- Four Login Enterprise launchers
- One Citrix Cloud Connector
- One Active Directory domain controller that was acting both as a profile and DNS Server
- Citrix virtual application workloads running on a single Windows Server 2019 Datacenter instance or a single Windows 10 Multi-Session instance with the following:
- Citrix Server Multi-session OS VDA 2203.0.2000.2076 (CU2) running at functional level 2106 (or later).
- Microsoft Office M365 Business
- Microsoft Defender with default settings
- Latest Windows updates available at the time of testing
- Out-of-the-box settings were used unless otherwise specified
- The Citrix Cloud DaaS service provided and managed the Delivery Controller, SQL Server, Workspace service (StoreFront equivalent), license server, and Studio management console. An Active Directory domain controller and Cloud Connector were installed separately within the Azure tenant.
The following figure depicts the test architecture.
This architectural design is for testing purposes only and does not reflect what a production environment with redundant components will look like. Administrators can refer to the Best Practices and Architecture documents on Citrix Tech Zone.
Scalability Testing Results
For this study, we focused on the AMD instance types between 4 and 32 vCPUs. The main driver for this decision was cost and efficiency. In the Session host virtual machine sizing guidelines, Microsoft recommends limiting the VM size to between 4 vCPUs and 24 vCPUs for the following reasons:
“For multi-session, having multiple users on a two-core VM leads to the UI and apps becoming unstable, which lowers the quality of user experience. Four cores are the lowest recommended number of cores that a stable multi-session VM should have.”
“VMs shouldn’t have more than 32 cores: as the number of cores increases, the system’s synchronization overhead also increases. For most workloads, at around 16 cores, the return on investment gets lower, with most of the extra capacity offset by synchronization overhead. You’re likely to have more users from two 16-core VMs compared to one 32-core one”
With DaaS workloads, scaling up is less efficient than scaling out, so these guidelines made perfect sense and allowed us to focus the testing on areas with the best configurations for customers.
Six different AMD instance types were tested with two different operating systems. Since the workload is identical across the instance types, scalability can be derived from the results. The following table shows the workloads run on each instance type.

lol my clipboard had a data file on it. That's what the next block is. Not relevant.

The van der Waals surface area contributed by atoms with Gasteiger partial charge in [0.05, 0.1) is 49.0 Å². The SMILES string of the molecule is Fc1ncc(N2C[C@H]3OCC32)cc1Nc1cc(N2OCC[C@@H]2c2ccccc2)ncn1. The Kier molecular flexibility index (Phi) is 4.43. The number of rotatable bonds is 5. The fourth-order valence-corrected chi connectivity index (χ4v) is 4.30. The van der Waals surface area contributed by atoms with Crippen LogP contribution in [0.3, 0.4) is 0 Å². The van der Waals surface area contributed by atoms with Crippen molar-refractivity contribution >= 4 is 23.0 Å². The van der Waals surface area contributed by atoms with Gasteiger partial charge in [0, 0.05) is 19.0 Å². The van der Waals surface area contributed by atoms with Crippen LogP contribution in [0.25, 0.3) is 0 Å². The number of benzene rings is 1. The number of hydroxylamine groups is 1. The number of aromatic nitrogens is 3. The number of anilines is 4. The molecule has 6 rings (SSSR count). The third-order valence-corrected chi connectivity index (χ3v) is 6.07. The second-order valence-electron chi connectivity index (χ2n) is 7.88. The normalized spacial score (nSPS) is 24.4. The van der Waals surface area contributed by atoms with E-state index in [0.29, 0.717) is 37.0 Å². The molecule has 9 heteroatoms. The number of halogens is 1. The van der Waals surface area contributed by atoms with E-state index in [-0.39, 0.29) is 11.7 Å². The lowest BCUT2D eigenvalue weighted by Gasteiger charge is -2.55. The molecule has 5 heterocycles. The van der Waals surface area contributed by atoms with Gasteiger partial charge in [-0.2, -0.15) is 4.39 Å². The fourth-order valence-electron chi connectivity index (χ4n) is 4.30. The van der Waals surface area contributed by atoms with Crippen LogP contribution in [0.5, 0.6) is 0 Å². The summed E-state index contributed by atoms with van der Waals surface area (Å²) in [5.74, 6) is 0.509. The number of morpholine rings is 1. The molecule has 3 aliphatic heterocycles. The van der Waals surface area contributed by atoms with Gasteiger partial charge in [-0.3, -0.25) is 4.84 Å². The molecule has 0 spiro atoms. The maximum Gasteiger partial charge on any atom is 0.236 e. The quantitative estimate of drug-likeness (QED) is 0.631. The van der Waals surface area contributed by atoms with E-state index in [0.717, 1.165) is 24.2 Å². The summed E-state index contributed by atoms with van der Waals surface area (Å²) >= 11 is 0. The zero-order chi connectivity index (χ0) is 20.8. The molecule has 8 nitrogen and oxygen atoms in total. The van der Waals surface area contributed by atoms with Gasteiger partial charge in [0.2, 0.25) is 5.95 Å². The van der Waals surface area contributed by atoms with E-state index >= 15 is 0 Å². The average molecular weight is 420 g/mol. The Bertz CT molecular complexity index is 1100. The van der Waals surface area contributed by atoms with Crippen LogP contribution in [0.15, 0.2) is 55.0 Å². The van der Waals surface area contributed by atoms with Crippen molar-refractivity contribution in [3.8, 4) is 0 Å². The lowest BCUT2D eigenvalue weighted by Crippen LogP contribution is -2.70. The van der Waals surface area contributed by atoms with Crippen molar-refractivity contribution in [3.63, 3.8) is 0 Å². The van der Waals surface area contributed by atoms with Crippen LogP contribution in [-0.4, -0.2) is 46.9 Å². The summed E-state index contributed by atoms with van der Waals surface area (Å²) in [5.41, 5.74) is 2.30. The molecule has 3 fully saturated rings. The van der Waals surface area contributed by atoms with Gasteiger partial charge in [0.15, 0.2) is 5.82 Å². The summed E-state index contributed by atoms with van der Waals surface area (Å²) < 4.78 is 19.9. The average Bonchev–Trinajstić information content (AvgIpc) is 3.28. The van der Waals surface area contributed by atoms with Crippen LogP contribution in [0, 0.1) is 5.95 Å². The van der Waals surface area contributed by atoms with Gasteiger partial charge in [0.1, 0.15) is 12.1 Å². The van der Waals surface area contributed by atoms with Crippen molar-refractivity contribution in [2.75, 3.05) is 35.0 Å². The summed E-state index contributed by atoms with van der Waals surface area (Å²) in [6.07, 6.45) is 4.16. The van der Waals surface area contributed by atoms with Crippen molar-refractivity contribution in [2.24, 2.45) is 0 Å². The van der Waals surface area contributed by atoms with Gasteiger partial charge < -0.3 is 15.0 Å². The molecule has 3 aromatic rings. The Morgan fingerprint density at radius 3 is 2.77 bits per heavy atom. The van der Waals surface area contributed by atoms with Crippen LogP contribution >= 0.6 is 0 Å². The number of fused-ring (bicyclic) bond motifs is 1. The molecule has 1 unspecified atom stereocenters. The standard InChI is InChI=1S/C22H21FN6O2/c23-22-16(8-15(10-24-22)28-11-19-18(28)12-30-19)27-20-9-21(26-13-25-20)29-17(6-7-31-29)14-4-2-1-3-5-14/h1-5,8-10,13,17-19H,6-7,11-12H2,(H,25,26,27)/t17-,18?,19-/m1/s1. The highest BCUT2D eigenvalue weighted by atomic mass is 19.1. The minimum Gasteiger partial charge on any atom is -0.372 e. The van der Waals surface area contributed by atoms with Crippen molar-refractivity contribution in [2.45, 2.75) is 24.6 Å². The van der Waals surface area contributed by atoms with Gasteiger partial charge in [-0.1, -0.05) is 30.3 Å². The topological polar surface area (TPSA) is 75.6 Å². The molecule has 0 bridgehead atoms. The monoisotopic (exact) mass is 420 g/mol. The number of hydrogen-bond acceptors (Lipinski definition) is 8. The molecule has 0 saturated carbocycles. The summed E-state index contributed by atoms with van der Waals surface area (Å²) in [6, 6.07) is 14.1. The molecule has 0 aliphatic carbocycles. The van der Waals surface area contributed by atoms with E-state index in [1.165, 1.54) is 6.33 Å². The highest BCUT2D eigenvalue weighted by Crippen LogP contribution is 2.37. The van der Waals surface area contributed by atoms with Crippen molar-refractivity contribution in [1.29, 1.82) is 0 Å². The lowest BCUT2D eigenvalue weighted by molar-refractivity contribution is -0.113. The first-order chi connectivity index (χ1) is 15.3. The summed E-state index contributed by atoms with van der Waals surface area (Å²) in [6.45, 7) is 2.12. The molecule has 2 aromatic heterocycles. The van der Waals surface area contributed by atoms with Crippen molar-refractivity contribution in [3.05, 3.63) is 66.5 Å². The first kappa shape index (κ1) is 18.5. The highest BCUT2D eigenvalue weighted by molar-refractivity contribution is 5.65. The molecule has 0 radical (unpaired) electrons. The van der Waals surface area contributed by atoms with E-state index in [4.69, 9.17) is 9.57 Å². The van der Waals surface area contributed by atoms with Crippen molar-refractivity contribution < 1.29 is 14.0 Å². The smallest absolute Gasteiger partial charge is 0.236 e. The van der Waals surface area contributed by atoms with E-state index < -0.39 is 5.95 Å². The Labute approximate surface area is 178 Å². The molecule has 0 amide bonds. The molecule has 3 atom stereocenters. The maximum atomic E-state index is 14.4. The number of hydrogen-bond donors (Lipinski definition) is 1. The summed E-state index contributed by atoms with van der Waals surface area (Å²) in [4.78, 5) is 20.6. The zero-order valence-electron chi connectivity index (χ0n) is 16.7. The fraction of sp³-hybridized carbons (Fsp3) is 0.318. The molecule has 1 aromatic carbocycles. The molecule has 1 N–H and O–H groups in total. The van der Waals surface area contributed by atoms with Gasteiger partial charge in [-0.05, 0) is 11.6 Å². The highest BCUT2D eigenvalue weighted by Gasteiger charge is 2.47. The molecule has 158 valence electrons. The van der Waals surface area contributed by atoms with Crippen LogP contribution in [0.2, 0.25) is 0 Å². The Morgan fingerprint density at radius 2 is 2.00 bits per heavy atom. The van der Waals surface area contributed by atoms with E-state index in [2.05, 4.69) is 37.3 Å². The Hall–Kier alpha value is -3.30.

|Windows Server 2019||Windows 10 Multi-Session|
Before determining the cost efficiency of the AMD instance types, we needed to determine how many users run successfully on an instance type with an ideal user experience. Fortunately, the VSImax score greatly approximates how many users we can expect to get comfortably in a particular configuration.
We start with the Knowledge Worker workload, which is the one that provides the broadest use case for Citrix DaaS. The following graph shows the final scores received for Windows 10 Multi-session and Server 2019 workloads across the tested instance types.
From this data, these conclusions can be drawn:
Scaling up the processors does not provide linear gains in the number of users. Based on earlier information about the synchronization overhead becoming less efficient, this finding is expected.
Windows 10 Multi-session is less efficient with resources than Server 2019. This finding is expected since Server 2019 is better optimized for hosting multiple users. Using GPU-enabled NV-series instances does not increase the number of users. This finding is also expected because of the overhead GPUs added to the CPU.
Continuing with that line of thought, the chart below clearly shows that as the number of vCPUs increases in the instance type, the number of users per vCPU decrease. The conclusion then with AMD processors are that scaling out is better than scaling up since you get more users on smaller machines than on the equivalent number of vCPUs on a larger machine.
Switching gears to the GPU Intensive workloads, where we see similar trends around the VSImax users per instance type. The GPU-intensive workloads were only run on the NV-series instances. The results are shown in the following graph.
We can draw two of the same conclusions from this data that we did for the Knowledge Worker workload.